I’m still excited about this project so that’s a very good sign. If I had forced myself to keep writing after November 30th  I might have  burned out for good. Now that I have work settled I can get a schedule down that balances writing, gym, and free time. Oh and blogging of course!

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On the Doctor and His Companions

Even though it’s nine months away, there is already intense speculation about the Doctor Who Christmas Special. Hump day became a little more manageable as early Wednesday morning the official Twitter feed for Doctor Who (@bbcdoctorwho) released several tweets regarding the show’s seventh season. Most contained spoilers, especially one credited to show runner Steven Moffatt describing the current companions’, Amy and Rory Pond, departure. The tweet that made the biggest splash was the revelation of who would take Karen Gillan and Arthur Darvill’s spot as the next TARDIS dweller. The news was picked up quickly and widely with even general entertainment sites like The Hollywood Reporter reporting that Jenna-Louise Coleman cast as the next companion.

I had to look her up. I didn’t know who she was. Because I really am only familiar with British actors by watching Doctor Who and Sherlock. I hadn’t heard of Matt Smith or Karen Gillan or Arthur Darvill until I started season five of the show. I had never heard of Benedict Cumberbatch until I saw the first episode of BBC’s Sherlock. So I’m not too ashamed that I had to look her up.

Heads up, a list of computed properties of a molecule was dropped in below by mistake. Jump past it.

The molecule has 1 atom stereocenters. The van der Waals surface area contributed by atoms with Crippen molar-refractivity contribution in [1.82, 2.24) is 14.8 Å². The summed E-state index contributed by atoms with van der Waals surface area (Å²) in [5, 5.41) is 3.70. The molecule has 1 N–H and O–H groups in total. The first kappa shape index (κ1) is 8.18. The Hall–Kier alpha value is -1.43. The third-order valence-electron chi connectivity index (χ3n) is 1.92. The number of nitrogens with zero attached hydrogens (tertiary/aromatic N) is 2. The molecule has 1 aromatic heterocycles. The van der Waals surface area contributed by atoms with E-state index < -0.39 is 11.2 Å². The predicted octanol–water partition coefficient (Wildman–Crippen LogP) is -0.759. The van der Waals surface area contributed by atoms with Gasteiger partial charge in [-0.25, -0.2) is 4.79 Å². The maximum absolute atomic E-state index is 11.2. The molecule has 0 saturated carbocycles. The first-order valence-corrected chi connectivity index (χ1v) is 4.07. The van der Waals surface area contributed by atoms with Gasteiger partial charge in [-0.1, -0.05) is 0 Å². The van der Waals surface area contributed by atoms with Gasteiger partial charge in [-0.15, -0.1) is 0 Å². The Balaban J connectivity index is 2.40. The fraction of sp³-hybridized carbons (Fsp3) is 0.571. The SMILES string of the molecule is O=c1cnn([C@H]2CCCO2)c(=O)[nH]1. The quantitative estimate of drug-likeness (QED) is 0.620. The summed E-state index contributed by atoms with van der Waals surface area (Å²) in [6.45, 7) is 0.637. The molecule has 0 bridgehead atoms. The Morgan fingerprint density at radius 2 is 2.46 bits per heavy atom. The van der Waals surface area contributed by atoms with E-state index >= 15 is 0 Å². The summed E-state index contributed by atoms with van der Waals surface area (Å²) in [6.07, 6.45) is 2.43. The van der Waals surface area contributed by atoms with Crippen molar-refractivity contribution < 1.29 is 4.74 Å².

Despite trying not to think of the Pond’s departure and Coleman’s arrival, it is kind of hard not to. However I’ve been able distract myself by thinking of how attractive Coleman looks.

No, really.

Which does bring up a bit of a problem. Since the reboot (or continuation) of the classic sci-fi series in 2005, there have been four female companions. (Coleman will be the fifth.) Of the four, three have been young and attractive both as actresses and as characters. And of the four three have also been white. Coleman very obviously continues both of these trends. Although interestingly the Doctor Who team failed to release a name for Coleman’s character. She might buck the trend since the beginning of the new series by having nearly every major companion come from present day Earth. Hopefully she’s an alien.

Her attractiveness together with her ready made chemistry with Matt Smith complicate things further. Will we have yet another companion who falls for the Doctor? Once again more companions that not had a crush on the Time Lord at least in the beginning of their TARDIS travels. Only Donna, who is the only one not in her early twenties, refused to imagine herself with the Doctor.